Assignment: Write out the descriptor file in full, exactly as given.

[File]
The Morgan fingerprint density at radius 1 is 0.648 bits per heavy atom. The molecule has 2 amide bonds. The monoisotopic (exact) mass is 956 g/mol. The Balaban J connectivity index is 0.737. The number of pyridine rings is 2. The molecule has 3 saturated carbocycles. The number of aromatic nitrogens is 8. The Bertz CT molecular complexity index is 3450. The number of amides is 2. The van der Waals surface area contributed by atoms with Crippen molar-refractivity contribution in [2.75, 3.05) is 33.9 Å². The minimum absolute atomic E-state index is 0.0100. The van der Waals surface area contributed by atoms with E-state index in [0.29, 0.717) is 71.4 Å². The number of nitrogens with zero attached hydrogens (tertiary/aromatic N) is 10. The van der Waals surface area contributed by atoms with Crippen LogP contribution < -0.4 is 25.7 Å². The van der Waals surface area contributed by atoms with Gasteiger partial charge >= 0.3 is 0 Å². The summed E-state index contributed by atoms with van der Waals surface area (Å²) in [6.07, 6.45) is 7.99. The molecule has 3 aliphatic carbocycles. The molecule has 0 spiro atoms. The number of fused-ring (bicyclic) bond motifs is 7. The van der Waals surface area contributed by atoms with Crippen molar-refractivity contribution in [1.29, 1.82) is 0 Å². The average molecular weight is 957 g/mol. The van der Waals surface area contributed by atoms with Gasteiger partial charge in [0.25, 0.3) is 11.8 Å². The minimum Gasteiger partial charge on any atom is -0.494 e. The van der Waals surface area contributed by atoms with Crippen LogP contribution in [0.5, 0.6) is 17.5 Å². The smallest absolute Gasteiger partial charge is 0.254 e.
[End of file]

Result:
The Morgan fingerprint density at radius 1 is 0.648 bits per heavy atom. The molecule has 2 amide bonds. The monoisotopic (exact) mass is 956 g/mol. The Balaban J connectivity index is 0.737. The number of pyridine rings is 2. The molecule has 3 saturated carbocycles. The number of aromatic nitrogens is 8. The Bertz CT molecular complexity index is 3450. The number of amides is 2. The van der Waals surface area contributed by atoms with Crippen molar-refractivity contribution in [2.75, 3.05) is 33.9 Å². The minimum absolute atomic E-state index is 0.0100. The van der Waals surface area contributed by atoms with E-state index in [0.29, 0.717) is 71.4 Å². The number of nitrogens with zero attached hydrogens (tertiary/aromatic N) is 10. The van der Waals surface area contributed by atoms with Crippen LogP contribution < -0.4 is 25.7 Å². The van der Waals surface area contributed by atoms with Gasteiger partial charge >= 0.3 is 0 Å². The summed E-state index contributed by atoms with van der Waals surface area (Å²) in [6.07, 6.45) is 7.99. The molecule has 3 aliphatic carbocycles. The molecule has 0 spiro atoms. The number of fused-ring (bicyclic) bond motifs is 7. The van der Waals surface area contributed by atoms with Crippen molar-refractivity contribution in [1.29, 1.82) is 0 Å². The average molecular weight is 957 g/mol. The van der Waals surface area contributed by atoms with Gasteiger partial charge in [0.25, 0.3) is 11.8 Å². The minimum Gasteiger partial charge on any atom is -0.494 e. The van der Waals surface area contributed by atoms with Crippen LogP contribution in [0.5, 0.6) is 17.5 Å². The smallest absolute Gasteiger partial charge is 0.254 e.